The brief stories of the translator who dreams, I thought. Or perhaps: Other options for a possible translation. But these have remained invisible. Almost invisible. The brief stories of the translator are like that, even if they are in another language: both like and not like those of the author, they have the same form, the same style and tone, but the characters are different. Even when the situations are analogous, the implications point elsewhere. In the end, none of these other brief stories were included in the submission to Words Without Borders. The question of ethics seemed relevant to the task at hand, even dealing with a translation of “translation as plagiarism.”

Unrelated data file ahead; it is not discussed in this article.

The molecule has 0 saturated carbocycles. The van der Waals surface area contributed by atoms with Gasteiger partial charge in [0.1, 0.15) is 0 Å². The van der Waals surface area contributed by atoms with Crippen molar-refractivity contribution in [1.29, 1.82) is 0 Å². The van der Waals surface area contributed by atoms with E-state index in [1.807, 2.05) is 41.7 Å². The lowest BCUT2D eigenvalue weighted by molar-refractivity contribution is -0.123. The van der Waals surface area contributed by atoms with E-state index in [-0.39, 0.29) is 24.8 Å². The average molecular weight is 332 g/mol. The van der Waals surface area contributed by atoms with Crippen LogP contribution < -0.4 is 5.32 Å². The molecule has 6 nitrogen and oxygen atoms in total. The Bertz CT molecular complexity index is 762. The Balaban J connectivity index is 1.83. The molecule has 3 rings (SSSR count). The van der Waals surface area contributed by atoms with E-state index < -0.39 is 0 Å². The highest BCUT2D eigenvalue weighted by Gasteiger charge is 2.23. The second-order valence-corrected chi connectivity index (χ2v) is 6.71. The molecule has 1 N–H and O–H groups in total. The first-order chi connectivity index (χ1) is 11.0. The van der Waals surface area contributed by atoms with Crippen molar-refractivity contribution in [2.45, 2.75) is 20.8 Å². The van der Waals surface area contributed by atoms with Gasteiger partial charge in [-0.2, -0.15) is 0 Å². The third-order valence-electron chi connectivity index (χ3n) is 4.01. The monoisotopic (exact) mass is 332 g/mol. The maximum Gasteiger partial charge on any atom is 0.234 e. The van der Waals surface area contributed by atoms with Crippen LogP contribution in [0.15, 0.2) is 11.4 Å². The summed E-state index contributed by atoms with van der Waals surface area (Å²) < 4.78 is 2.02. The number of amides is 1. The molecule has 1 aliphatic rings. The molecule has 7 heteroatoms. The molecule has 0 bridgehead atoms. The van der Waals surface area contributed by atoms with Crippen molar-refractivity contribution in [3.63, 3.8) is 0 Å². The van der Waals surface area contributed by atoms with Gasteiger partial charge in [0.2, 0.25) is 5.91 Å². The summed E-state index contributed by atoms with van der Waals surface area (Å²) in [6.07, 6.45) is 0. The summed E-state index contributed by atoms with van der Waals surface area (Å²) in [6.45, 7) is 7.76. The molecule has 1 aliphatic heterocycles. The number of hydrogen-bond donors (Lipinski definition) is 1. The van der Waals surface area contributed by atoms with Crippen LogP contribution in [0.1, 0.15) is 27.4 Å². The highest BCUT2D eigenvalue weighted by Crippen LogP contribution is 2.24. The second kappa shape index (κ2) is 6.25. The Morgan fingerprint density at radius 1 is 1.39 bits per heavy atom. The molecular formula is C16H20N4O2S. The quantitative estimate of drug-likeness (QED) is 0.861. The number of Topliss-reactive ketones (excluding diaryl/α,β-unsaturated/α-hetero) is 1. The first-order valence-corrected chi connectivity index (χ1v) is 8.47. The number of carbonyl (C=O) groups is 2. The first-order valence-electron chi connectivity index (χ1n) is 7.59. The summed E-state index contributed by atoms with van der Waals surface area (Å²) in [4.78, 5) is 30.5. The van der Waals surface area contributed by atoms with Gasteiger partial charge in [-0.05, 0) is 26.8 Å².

And so the other, additional brief stories, those created by the imaginary machinery of translation—the ones that coincide with the style and form of the micro-stories in Prisión perpetua but are not there—remain in a notebook back home. At the time, it seemed strange, to use the writing of a translation to write stories not in the original, but whose concept somehow remained loyal to the concept of that original. Now I think that this is something that always happens with translation, at least potentially. When the machinery of the translation becomes a narrating machine. The task of the translation machine is to write the same text, in another tongue. But once the machine is running, once the translator has caught on to the movement of the prose—the rhythm if not the expectation—then of course. Once it is running, the machine can, potentially, continue its output beyond the last period at the end of the original (más allá del punto final). The “other sort” would begin—the other text begins—after the last period at the end (más allá del punto final) of the original. I believe my experience writing the translation of “Brief Stories” can happen with any translation. Why be faithful to the period at the end of the original if the concept of the original encourages the narrative machine to continue?(7)